My young cat, Django, somehow got himself onto the edge of the water-tank above the airing cupboard, yesterday, and might have fallen in, inextricably, and drowned, had we not coaxed him down. The worrying thing, of course, being the idea that he might have done it some time when there was no one around. Cue much faffing around with wood and hardboard and hammer and nails to close the gap he’d gone through. Cue also this poem, by the Australian poet Les Murray, The Edgeless:
"Floodwater from remote rains has spread out
of the riverine scrub, resuming its mirages.
Mostly shallow, mild water
it ties its hidden drowning strains
taut around odd trees, in that low forest
whose skinny shade turns the water taupe. Nests float
and the vaster flat shine is cobbled at wave-shadow points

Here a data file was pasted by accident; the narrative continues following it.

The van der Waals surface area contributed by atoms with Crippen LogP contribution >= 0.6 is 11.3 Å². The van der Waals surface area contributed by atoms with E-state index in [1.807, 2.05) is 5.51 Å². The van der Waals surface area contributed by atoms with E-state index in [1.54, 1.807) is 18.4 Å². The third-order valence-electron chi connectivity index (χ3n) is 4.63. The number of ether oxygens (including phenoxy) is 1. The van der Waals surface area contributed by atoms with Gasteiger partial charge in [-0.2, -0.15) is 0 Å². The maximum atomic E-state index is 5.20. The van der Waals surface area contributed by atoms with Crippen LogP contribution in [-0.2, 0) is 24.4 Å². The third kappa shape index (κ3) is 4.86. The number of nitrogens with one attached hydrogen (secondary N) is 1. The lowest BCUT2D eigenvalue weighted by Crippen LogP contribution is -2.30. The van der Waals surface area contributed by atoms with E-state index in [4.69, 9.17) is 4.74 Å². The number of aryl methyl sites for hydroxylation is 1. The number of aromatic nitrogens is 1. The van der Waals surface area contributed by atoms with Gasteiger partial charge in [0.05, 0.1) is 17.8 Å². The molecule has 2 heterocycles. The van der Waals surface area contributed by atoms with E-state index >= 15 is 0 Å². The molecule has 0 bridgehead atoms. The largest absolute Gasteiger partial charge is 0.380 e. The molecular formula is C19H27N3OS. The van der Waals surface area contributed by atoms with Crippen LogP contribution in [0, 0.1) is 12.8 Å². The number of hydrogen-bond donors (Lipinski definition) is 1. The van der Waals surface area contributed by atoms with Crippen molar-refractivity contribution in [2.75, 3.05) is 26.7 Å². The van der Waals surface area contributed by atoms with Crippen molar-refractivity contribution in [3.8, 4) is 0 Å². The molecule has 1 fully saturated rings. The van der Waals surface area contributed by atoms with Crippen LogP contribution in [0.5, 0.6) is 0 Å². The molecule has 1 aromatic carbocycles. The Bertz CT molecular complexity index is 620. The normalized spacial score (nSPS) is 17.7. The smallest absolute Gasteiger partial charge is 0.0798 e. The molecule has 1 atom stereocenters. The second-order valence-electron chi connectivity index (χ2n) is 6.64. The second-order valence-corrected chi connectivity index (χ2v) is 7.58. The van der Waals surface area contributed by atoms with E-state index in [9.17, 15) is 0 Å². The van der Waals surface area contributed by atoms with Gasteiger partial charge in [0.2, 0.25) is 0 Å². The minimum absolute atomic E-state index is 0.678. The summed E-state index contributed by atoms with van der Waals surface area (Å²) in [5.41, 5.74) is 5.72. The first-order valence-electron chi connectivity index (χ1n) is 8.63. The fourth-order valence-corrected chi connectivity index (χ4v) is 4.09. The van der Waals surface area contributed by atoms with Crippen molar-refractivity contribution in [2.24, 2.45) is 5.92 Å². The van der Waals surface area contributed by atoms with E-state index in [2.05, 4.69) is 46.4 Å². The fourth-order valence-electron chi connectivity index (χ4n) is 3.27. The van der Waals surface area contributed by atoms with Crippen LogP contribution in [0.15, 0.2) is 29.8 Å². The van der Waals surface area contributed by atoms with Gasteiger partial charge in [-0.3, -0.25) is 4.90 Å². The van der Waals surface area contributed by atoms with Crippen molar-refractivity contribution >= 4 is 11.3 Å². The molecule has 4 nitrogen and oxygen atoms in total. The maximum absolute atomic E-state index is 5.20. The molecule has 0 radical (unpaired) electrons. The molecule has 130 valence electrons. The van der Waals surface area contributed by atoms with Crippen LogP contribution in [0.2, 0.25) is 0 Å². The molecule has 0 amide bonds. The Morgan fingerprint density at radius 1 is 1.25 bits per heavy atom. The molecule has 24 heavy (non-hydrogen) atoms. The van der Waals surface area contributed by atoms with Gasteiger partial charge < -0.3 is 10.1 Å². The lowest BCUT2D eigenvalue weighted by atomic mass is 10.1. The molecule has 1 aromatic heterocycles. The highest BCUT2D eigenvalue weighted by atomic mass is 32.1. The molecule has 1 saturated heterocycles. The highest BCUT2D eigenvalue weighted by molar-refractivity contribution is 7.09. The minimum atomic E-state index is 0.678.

with little brown melons, just starting to smell rank.
The local station manager , his eyes
still squinting from the greenest green on the place,
the computer screen, strolls out of his office
onto the verandah. Tiny native bees
who fly standing up, like angels, shimmer the garden.
His wife points out their dog Boxer,
pads slipping, tongue slipping out , nails
catching in unseen lurch mineshafts, gamely
teetering along the round top rail of the killing yard.
Where does talk come from? The two ask each other
over teacups. – From the same place as the world.
We have got the word and we don’t understand it.
It is like too much. – So we made up a word of our own
as much like nothing else as possible
and gave it to the machines. It made them grow –
And now we can’t see the limits of that word either.
Come down off there, Boxer! Who put you up there?"